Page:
With PDV, make the most of Porto’s São João festival, the city’s main event of the year.
The biggest street festival in Porto is about to begin: on 23 June, thousands will take to the streets to celebrate the northern city’s patron on 23 June in an all-inclusive street party catering to all ages and tastes.
On 23 June – on the eve of the big day – the people of Porto invade the streets to commemorate the birth of St. John the Baptist. And just like any other religious celebration in June, there are grilled sardines, ‘manjericos‘ – small potted basil plants with a short popular poem of four verses (quadra) – and, of course, beer and wine.
But São João celebrations in Porto feature traditions specific to the city: plastic hammers with a small whistle – a tradition from the 60s – and garlic flowers are used gleefully on the heads of other people in the crowd. Colourful paper hot-air balloons are released all over the city at regular intervals from the many popular dances held in traditional neigbourhoods.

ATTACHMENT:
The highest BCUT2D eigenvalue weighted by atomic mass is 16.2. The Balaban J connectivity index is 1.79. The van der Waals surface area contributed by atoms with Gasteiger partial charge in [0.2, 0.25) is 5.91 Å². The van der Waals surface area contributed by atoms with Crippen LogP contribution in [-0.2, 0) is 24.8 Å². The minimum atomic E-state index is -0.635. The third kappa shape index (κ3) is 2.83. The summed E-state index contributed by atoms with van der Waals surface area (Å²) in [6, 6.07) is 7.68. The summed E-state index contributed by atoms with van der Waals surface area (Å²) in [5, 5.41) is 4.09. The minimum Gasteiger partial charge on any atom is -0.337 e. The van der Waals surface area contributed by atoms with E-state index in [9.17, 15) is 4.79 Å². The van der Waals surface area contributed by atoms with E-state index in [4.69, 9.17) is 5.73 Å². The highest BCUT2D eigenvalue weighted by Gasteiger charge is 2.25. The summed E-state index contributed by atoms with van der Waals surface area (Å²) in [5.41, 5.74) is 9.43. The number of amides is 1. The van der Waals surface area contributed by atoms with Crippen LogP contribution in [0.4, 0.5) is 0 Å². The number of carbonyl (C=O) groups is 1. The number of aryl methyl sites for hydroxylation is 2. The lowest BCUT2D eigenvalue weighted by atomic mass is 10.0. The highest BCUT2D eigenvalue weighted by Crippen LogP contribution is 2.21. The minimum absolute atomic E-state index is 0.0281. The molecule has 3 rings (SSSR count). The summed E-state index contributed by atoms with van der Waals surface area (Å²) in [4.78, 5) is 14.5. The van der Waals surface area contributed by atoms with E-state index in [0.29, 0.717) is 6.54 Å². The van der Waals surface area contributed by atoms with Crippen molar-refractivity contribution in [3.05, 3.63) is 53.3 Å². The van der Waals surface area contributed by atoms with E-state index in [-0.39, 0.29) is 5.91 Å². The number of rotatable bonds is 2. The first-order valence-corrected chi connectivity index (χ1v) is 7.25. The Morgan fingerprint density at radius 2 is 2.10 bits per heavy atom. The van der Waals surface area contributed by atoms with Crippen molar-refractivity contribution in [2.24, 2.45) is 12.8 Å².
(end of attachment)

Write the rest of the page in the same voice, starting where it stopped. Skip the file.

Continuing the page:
Like every saint celebration, many superstitions surround the event. Jumping over fire gives good luck to all those who dare do it, while bathing in the Douro before sunrise is reported to be good for health.
These traditions are interwined with a more contemporary approach. During the afternoon of 23 June, several marches with folk music will converge on the main avenue in Porto, Avenida dos Aliados. As the night begins, from 10.30pm, the Avenida transforms into two different parties: one with Portuguese popular music, and the other one with rock, pop and electro sounds played by Portuguese DJs on separate sound systems, according to the organisers. At midnight, the much-awaited traditional fireworks will light up the sky from both sides of the Douro.
The next day, the 29th edition of the Rabelo boats regatta – wooden, almost flat boats that have been used for centuries to transport barrels of Port wine on the river – takes place from 5pm onwards on the Douro and the São João concert by Banda Sinfónica Portuguesa in the gardens of the Palácio de Cristal at 4pm. Admission is free.
(Photographs: Lachlan Heasman)